A man named Billy Mitchell was held the world record high scores in the Donkey Kong and Pac Man video games. Mr. Mitchell is well known from a 2007 documentary entitled The King of Donkey Kong: A Fistful of Quarters” which documents a competition between Mitchell and another man attempting to break the world record in the video games.
Cartoon Network has a show called The Regular Show which lampooned Mitchell in an episode with a character named Garett Bobby Ferguson. Garett Bobby Ferguson was portrayed on the show as a floating head with long black hair and a black beard, like Mitchell. Garett Bobby Ferguson is the record holder of the “universe” in a game called Broken Bonz.
Mitchell filed suit in Federal Court in New Jersey claiming invasion of privacy and misappropriation of his character for a commercial purpose. The case was Mitchell v. The Cartoon Network. The Defendants in the case, Turner Broadcasting Corp. and Cartoon Network, defended on the basis that the First Amendment protected them.
When viewing rights concerning conflicts between the rights of publicity and the First Amendment, Courts will look to the Transformative Use Test, a version of the Fair Use concept in Copyright Law. The four factors in the Fair Use Test in Copyright Law are:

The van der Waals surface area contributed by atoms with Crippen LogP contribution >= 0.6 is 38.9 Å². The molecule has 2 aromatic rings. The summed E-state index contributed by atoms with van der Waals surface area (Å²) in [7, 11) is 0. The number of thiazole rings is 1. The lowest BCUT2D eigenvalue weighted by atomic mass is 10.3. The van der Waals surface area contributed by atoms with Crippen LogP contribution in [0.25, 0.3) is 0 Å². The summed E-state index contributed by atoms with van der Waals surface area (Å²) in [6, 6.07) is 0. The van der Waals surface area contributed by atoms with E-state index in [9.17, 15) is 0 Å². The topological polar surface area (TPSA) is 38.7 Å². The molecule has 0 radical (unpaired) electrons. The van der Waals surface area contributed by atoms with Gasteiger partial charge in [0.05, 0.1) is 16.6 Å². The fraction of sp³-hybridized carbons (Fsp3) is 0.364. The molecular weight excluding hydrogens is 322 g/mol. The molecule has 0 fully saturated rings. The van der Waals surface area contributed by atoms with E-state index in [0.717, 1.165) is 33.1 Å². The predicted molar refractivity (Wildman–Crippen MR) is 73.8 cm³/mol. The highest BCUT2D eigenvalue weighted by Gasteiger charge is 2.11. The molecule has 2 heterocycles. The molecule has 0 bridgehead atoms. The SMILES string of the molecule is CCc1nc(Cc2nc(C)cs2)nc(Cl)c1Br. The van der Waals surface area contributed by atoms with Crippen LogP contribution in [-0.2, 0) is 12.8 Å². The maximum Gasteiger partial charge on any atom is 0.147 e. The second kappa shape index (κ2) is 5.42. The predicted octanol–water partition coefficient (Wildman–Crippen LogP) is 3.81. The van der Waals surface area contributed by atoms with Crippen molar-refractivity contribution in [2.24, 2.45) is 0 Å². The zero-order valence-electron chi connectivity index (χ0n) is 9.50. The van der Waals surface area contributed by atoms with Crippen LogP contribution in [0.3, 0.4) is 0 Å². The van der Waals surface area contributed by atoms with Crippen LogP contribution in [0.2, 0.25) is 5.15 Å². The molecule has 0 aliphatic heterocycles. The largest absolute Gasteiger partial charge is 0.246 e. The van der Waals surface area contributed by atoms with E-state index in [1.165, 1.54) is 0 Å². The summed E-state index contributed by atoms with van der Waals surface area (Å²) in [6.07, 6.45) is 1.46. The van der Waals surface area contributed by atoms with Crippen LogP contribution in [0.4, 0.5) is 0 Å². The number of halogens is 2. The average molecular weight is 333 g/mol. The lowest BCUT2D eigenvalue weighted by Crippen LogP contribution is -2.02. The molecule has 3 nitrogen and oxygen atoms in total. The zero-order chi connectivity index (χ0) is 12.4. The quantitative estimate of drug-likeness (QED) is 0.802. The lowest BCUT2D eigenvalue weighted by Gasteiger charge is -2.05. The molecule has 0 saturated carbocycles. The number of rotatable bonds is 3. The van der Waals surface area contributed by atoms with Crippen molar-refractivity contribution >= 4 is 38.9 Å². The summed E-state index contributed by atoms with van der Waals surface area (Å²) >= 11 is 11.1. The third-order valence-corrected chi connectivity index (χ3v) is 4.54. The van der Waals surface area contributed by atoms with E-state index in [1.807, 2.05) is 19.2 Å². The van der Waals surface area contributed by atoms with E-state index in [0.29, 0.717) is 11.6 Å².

- The purpose and character of the use;
- the nature of the copyrighted work;
- the amount and substantiality of the portion of the copyrighted work taken; and
- the effect of the taken use on the potential market for the copyright holder.
Under the Transformative Use Test, a Court will look to whether the copyrightable work taken has been transformed by adding new expression or meaning to the work and whether value was added to the original work. A good example of this is parody or scholarship.
In the Mitchell case the judge found that the parody was a transformative use. The judge stated that Garett Bobby Ferguson on the show was a large floating head without a body who was from outer space. While Mitchell held the records for Donkey Kong and Pac Man, Garett Bobby Ferguson on the show held the record in the entire universe for the made up Broken Bonz video game. When the fictional character loses his title he blows up.
According to the Judge Thompson “By exaggerating plaintiff’s well-known traits to make the GBF character “cartoonishly evil” the defendants have added something new, transforming their appropriation of the plaintiff’s likeness and making their television show a poor substitute for conventional depictions of Plaintiff.”
While this appears to be a correct decision, merely transforming a character is not enough to prevent a violation of Copyright. In the famous Salinger v. Colting federal case in the Southern District of New York Colting created a new work which was based on J.D. Salinger’s original Catcher in the Rye. Colting claimed that his character was a parody of Salinger’s Holden Caulfield. The court disagreed in finding that just because the character appeared in the work as older and in the present day did not transform the character into something new.